THE WITS AND THE WANNABES
by Ruth Minshull
“You can pretend to be serious, but you can’t pretend to be witty.”
I loved this quote as soon as I read it. Who was this author? I wondered. What else has he written?
An Internet search yielded a number of entries, most of which were in French, so I didn’t learn much about Guitry except that he was an actor, writer and director. Apparently he had been largely underappreciated in his time. I found no other profound words by the man (Had they all been trashed by some witless editor?).
Further Google findings, however, turned up some unintentional humor provided by a courageous French admirer who attempted to translate information about the man: “Sacha Guitry,” he wrote, “has died for more than forty years, time passed, ‘it does not have more enemies, since one reproached him above all for being alive’ wrote of him François Truffaut.”
This clumsy text lurched along for about half a page, when it finally collapsed back into its original French (with an exhausted whimper, no doubt). The last entry was a plea: “Certain pages are still in construction. Do not want me too much, please! Return quickly to note the improvements!”
Well, I haven’t returned–quickly or otherwise–but I silently promised that I would not want him too much.
Although Webster defines witty as “very clever and humorous,” you still couldn’t describe wit to a person who had never experienced it. That would be like trying to explain the concept of obedience to a cat.
But where does one go to get this commodity? I wondered. If you can’t fake it, can you learn it? develop it? or maybe get a pill for it?
I scanned over many of the people I had known in my lifetime, and I observed that those who were not witty to start with, never did become witty. Oh sure, with a few drinks in them, many people think they are funnier than Robin Williams on a roll, but you would have to be comparably looped yourself to agree with them.
We can change many of our physical features—with hair dye, implants, plastic surgery, Botox. With a bit of effort, we can improve our mental attitude and general outlook. We can learn and improve our skills. But, unfortunately, we can’t say, “Doctor. I want to get a wit implant.”
So, reluctantly, I have concluded that people are born with this ability, or they’re not. It’s pre-ordained—a DNA of the soul.
While it seems to be true that you can’t pretend to be witty, some people try anyway. They tell a joke and forget the punch line. Or (I knew one like this.) they give you the punch line, without telling the joke—and then they wait for you to laugh. Some of them tell blatant falsehoods, then say, “Just kidding.” They seem to think “kidding” means “funny”; they’re trying to be clever, but they don’t know how.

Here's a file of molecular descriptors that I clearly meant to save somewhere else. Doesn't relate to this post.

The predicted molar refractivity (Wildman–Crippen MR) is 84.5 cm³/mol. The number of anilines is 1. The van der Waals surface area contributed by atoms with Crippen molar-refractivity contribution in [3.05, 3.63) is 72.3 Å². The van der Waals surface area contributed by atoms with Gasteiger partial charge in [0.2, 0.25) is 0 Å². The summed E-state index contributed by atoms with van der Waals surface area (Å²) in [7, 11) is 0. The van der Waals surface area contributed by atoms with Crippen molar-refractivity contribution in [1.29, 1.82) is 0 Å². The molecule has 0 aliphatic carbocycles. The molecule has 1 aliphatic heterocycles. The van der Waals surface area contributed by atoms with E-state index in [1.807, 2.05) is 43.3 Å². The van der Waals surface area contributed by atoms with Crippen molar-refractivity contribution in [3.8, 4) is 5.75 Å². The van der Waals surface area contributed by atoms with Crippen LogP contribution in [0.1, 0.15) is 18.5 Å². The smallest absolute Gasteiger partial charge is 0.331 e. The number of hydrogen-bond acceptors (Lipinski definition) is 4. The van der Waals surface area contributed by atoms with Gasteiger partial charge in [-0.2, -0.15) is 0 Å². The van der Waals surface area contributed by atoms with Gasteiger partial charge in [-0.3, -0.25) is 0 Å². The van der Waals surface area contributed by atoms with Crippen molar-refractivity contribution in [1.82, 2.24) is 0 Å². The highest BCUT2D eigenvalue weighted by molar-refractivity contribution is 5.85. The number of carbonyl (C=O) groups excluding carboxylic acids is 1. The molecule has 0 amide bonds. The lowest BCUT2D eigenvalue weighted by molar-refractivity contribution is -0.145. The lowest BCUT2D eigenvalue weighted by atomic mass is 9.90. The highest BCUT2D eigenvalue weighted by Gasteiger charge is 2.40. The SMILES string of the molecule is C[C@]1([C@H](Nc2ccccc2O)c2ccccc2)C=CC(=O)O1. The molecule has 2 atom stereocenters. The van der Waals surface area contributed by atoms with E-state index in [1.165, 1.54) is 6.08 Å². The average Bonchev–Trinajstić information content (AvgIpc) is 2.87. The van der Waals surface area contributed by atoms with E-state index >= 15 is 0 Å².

I observed that if a person is often saying, “Just kidding,” or “That was a joke,” he’s probably never really funny.
Some people punish us with puns. (Note how the word “puns” fits into the word “punish”. Hmm. That can’t be an accident.) Personally, I’d rather make people laugh than groan.
There are a few clowns who make their bid for attention by being outrageous—in their clothes, behavior or remarks. But they’re no wittier than any other wannabes.
The unfunniest pretender is the practical joker. This half-wit has no capability for clever conversation or humor; he ridicules and humiliates others by making them the butt of pranks. Then he expects everyone—including the victim—to laugh. (What’s the matter? Can’t you take a joke?) When you meet a practical joker, notice that he or she is never a clever raconteur, never a fun and entertaining person. You’ll generally find that the underhanded tricks are all he has in his wit bag.
So what’s an unwitted person to do? Probably the best thing is to practice being an attentive listener. Ask questions, respond appropriately–especially to humor. The cleverest quipster needs to know that he can produce a good laugh in others now and then. And, of course, he’ll think you’re brilliant because you “get it.”
Being a good audience might be just as worthwhile as being witty.
© 2010 by Ruth Minshull